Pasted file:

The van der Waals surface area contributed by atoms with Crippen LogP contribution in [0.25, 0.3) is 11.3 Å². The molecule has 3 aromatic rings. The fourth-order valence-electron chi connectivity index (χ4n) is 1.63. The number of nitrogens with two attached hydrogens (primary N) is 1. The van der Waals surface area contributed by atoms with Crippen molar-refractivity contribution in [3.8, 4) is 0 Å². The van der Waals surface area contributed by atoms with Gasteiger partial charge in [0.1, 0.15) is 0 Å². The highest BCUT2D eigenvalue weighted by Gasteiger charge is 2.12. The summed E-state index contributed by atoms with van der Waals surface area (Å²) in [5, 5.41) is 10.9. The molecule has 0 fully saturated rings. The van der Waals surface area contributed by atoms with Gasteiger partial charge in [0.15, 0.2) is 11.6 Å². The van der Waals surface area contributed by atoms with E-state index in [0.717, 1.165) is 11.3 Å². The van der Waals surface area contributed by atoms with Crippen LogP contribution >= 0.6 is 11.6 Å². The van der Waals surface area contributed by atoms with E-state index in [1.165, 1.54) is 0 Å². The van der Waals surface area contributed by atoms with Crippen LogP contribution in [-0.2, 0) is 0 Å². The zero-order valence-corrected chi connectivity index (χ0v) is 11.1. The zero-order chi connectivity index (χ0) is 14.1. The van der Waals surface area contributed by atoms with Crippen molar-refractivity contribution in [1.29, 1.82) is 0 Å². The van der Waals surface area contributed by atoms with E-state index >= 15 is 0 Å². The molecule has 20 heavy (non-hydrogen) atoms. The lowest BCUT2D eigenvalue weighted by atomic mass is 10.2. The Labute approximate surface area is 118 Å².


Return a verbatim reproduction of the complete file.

The van der Waals surface area contributed by atoms with Crippen LogP contribution in [0.25, 0.3) is 11.3 Å². The molecule has 3 aromatic rings. The fourth-order valence-electron chi connectivity index (χ4n) is 1.63. The number of nitrogens with two attached hydrogens (primary N) is 1. The van der Waals surface area contributed by atoms with Crippen molar-refractivity contribution in [3.8, 4) is 0 Å². The van der Waals surface area contributed by atoms with Gasteiger partial charge in [0.1, 0.15) is 0 Å². The highest BCUT2D eigenvalue weighted by Gasteiger charge is 2.12. The summed E-state index contributed by atoms with van der Waals surface area (Å²) in [5, 5.41) is 10.9. The molecule has 0 fully saturated rings. The van der Waals surface area contributed by atoms with Gasteiger partial charge in [0.15, 0.2) is 11.6 Å². The van der Waals surface area contributed by atoms with E-state index in [0.717, 1.165) is 11.3 Å². The van der Waals surface area contributed by atoms with Crippen LogP contribution >= 0.6 is 11.6 Å². The van der Waals surface area contributed by atoms with E-state index in [1.165, 1.54) is 0 Å². The van der Waals surface area contributed by atoms with Crippen LogP contribution in [-0.2, 0) is 0 Å². The zero-order valence-corrected chi connectivity index (χ0v) is 11.1. The zero-order chi connectivity index (χ0) is 14.1. The van der Waals surface area contributed by atoms with Crippen molar-refractivity contribution in [1.29, 1.82) is 0 Å². The van der Waals surface area contributed by atoms with E-state index >= 15 is 0 Å². The molecule has 20 heavy (non-hydrogen) atoms. The lowest BCUT2D eigenvalue weighted by atomic mass is 10.2. The Labute approximate surface area is 118 Å².